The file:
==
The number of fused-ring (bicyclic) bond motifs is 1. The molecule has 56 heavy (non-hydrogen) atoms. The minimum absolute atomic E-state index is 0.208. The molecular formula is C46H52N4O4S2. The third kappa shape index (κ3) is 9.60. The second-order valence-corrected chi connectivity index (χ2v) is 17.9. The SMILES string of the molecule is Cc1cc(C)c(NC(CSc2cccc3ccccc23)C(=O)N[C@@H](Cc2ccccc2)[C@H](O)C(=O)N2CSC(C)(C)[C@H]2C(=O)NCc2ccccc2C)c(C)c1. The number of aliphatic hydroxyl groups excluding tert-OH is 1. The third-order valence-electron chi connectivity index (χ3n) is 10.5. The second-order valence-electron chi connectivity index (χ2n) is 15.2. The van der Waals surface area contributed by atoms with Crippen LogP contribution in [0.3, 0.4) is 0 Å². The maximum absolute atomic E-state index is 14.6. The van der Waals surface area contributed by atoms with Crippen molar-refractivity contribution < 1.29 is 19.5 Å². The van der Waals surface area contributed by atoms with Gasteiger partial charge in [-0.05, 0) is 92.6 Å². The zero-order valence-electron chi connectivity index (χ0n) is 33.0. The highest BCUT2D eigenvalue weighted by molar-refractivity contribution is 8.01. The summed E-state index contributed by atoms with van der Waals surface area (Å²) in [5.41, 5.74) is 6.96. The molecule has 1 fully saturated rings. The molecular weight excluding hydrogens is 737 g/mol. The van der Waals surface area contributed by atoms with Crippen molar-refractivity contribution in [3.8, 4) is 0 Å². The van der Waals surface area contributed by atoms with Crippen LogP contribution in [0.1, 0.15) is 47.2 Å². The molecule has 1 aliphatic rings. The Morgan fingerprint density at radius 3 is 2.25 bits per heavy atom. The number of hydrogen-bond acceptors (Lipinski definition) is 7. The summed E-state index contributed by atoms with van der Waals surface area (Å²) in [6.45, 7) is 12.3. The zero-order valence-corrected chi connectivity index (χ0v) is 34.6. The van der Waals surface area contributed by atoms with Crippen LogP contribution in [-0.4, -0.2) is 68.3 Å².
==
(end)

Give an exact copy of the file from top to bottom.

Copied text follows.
The number of fused-ring (bicyclic) bond motifs is 1. The molecule has 56 heavy (non-hydrogen) atoms. The minimum absolute atomic E-state index is 0.208. The molecular formula is C46H52N4O4S2. The third kappa shape index (κ3) is 9.60. The second-order valence-corrected chi connectivity index (χ2v) is 17.9. The SMILES string of the molecule is Cc1cc(C)c(NC(CSc2cccc3ccccc23)C(=O)N[C@@H](Cc2ccccc2)[C@H](O)C(=O)N2CSC(C)(C)[C@H]2C(=O)NCc2ccccc2C)c(C)c1. The number of aliphatic hydroxyl groups excluding tert-OH is 1. The third-order valence-electron chi connectivity index (χ3n) is 10.5. The second-order valence-electron chi connectivity index (χ2n) is 15.2. The van der Waals surface area contributed by atoms with Crippen LogP contribution in [0.3, 0.4) is 0 Å². The maximum absolute atomic E-state index is 14.6. The van der Waals surface area contributed by atoms with Crippen molar-refractivity contribution < 1.29 is 19.5 Å². The van der Waals surface area contributed by atoms with Gasteiger partial charge in [-0.05, 0) is 92.6 Å². The zero-order valence-electron chi connectivity index (χ0n) is 33.0. The highest BCUT2D eigenvalue weighted by molar-refractivity contribution is 8.01. The summed E-state index contributed by atoms with van der Waals surface area (Å²) in [5.41, 5.74) is 6.96. The molecule has 1 fully saturated rings. The molecular weight excluding hydrogens is 737 g/mol. The van der Waals surface area contributed by atoms with Crippen molar-refractivity contribution in [3.8, 4) is 0 Å². The van der Waals surface area contributed by atoms with Crippen LogP contribution in [0.1, 0.15) is 47.2 Å². The molecule has 1 aliphatic rings. The Morgan fingerprint density at radius 3 is 2.25 bits per heavy atom. The number of hydrogen-bond acceptors (Lipinski definition) is 7. The summed E-state index contributed by atoms with van der Waals surface area (Å²) in [6.45, 7) is 12.3. The zero-order valence-corrected chi connectivity index (χ0v) is 34.6. The van der Waals surface area contributed by atoms with Crippen LogP contribution in [-0.4, -0.2) is 68.3 Å².